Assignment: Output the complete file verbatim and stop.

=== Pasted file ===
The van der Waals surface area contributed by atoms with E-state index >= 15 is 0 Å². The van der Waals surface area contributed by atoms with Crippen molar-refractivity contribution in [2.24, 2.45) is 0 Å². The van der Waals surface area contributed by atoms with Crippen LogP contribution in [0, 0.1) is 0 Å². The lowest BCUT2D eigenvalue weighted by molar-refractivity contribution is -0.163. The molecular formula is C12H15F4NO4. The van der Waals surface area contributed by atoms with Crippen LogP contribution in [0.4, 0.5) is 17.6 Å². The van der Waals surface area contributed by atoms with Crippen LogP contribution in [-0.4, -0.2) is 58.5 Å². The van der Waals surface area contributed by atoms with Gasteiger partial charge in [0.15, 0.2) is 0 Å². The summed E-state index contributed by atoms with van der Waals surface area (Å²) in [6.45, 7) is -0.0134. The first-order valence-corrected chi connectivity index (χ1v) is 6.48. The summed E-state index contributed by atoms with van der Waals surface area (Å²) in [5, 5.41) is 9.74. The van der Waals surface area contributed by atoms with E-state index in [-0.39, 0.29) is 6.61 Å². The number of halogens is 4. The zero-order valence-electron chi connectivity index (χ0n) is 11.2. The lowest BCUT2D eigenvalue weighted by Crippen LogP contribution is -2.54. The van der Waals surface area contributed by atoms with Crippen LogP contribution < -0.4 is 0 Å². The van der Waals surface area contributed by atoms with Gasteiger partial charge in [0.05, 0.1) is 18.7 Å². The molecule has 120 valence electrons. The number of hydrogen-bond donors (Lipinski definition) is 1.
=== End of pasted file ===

The van der Waals surface area contributed by atoms with E-state index >= 15 is 0 Å². The van der Waals surface area contributed by atoms with Crippen molar-refractivity contribution in [2.24, 2.45) is 0 Å². The van der Waals surface area contributed by atoms with Crippen LogP contribution in [0, 0.1) is 0 Å². The lowest BCUT2D eigenvalue weighted by molar-refractivity contribution is -0.163. The molecular formula is C12H15F4NO4. The van der Waals surface area contributed by atoms with Crippen LogP contribution in [0.4, 0.5) is 17.6 Å². The van der Waals surface area contributed by atoms with Crippen LogP contribution in [-0.4, -0.2) is 58.5 Å². The van der Waals surface area contributed by atoms with Gasteiger partial charge in [0.15, 0.2) is 0 Å². The summed E-state index contributed by atoms with van der Waals surface area (Å²) in [6.45, 7) is -0.0134. The first-order valence-corrected chi connectivity index (χ1v) is 6.48. The summed E-state index contributed by atoms with van der Waals surface area (Å²) in [5, 5.41) is 9.74. The van der Waals surface area contributed by atoms with E-state index in [-0.39, 0.29) is 6.61 Å². The number of halogens is 4. The zero-order valence-electron chi connectivity index (χ0n) is 11.2. The lowest BCUT2D eigenvalue weighted by Crippen LogP contribution is -2.54. The van der Waals surface area contributed by atoms with Crippen LogP contribution < -0.4 is 0 Å². The van der Waals surface area contributed by atoms with Gasteiger partial charge in [0.05, 0.1) is 18.7 Å². The molecule has 120 valence electrons. The number of hydrogen-bond donors (Lipinski definition) is 1.